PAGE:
SECURITY COUNCIL HOLDS CONSULTATIONS ON KOSOVO
The Security Council held consultations this morning on Kosovo. Joachim Rücker, the Secretary-Generals Special Representative there, briefed Council members on the Secretary-Generals recent report on the work of the UN Mission in Kosovo.
In that report, which we flagged for you last week, the Secretary-General says that, while Kosovos overall progress is encouraging, there is a real risk that the progress that has been achieved can begin to unravel if its future status remains undefined.
Later, in a formal meeting, the Security Council adopted a Presidential Statement, condemning last week's terrorist attacks in Yemen.
Asked about the Secretary-Generals position on Kosovos status, the Spokeswoman said that his positions are articulated in his latest report. The question of Kosovos status, she said, is now in the hands of the Security Council.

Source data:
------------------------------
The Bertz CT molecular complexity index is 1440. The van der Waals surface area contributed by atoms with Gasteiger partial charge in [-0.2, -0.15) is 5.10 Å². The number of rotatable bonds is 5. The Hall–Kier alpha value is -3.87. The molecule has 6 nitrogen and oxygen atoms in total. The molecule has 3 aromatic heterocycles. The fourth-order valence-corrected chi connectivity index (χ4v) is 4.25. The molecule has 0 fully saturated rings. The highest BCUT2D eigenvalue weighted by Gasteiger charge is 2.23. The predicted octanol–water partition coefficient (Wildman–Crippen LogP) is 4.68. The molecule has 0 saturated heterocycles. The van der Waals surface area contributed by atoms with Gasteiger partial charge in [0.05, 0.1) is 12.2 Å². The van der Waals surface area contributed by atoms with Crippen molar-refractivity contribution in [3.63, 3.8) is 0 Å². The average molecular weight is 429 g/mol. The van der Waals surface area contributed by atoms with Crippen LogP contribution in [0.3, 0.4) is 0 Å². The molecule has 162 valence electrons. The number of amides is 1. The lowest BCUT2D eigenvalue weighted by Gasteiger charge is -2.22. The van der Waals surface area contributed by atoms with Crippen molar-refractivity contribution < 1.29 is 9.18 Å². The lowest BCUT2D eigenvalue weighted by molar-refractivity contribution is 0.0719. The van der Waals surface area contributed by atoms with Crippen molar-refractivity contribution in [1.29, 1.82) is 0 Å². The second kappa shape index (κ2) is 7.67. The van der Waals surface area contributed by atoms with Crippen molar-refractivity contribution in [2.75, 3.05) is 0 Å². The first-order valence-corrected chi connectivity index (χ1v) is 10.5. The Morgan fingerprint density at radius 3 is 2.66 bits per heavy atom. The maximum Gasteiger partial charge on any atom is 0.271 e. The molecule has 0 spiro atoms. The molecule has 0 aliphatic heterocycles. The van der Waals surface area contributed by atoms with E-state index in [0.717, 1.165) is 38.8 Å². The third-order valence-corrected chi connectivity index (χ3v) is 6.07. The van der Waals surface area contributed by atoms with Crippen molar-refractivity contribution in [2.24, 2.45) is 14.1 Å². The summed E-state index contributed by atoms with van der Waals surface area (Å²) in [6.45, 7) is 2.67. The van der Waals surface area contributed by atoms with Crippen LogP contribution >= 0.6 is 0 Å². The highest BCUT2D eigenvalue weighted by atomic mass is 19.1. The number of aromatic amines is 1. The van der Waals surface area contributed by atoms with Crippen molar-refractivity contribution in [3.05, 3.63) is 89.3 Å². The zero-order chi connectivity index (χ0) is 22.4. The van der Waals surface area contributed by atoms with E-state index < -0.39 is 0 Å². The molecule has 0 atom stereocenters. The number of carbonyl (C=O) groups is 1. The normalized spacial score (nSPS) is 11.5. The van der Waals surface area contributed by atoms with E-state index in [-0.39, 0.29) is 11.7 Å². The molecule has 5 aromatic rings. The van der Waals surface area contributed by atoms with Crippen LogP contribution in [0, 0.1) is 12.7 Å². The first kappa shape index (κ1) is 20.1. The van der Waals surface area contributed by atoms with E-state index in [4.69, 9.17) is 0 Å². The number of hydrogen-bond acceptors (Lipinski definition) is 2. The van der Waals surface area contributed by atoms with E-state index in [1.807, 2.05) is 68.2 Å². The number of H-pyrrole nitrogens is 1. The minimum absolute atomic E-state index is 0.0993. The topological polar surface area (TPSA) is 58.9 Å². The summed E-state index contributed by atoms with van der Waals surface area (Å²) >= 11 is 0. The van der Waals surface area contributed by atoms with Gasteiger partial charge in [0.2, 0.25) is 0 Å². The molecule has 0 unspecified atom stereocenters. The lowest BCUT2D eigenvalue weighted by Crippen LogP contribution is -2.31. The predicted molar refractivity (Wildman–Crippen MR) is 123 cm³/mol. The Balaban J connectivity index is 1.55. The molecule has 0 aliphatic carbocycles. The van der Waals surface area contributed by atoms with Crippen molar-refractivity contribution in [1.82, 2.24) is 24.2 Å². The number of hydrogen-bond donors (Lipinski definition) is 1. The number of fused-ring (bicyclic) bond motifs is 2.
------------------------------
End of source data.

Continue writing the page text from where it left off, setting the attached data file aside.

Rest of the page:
Asked whether the Secretary-General continues to support Special Envoy Martti Ahtisaaris report on the final status of Kosovo, Okabe said that the Secretary-Generals position has not changed.
BAN KI-MOON STRONGLY CONDEMNS BOMBING
WHICH KILLED SOME 130 PEOPLE IN NORTHERN IRAQ
The Secretary-General, in a statement issued over the weekend, expressed condemnation in the strongest terms of the bomb attack on a busy marketplace in Amirli, in northern Iraq, which left some 130 people killed and over 240 wounded, many of them seriously.
The Secretary-General once again urges all Iraqi leaders to work together to bring the violence to a halt and engage in a real political dialogue in the hopes of building a peaceful and stable Iraq.
There is also a
statement upstairs from the Secretary-Generals Special Representative for Iraq, Ashraf Qazi, who described the bombing as a vicious crime that shows the inhumane nature of the perpetrators who will stop at nothing in their quest to further foment the flames of sectarianism.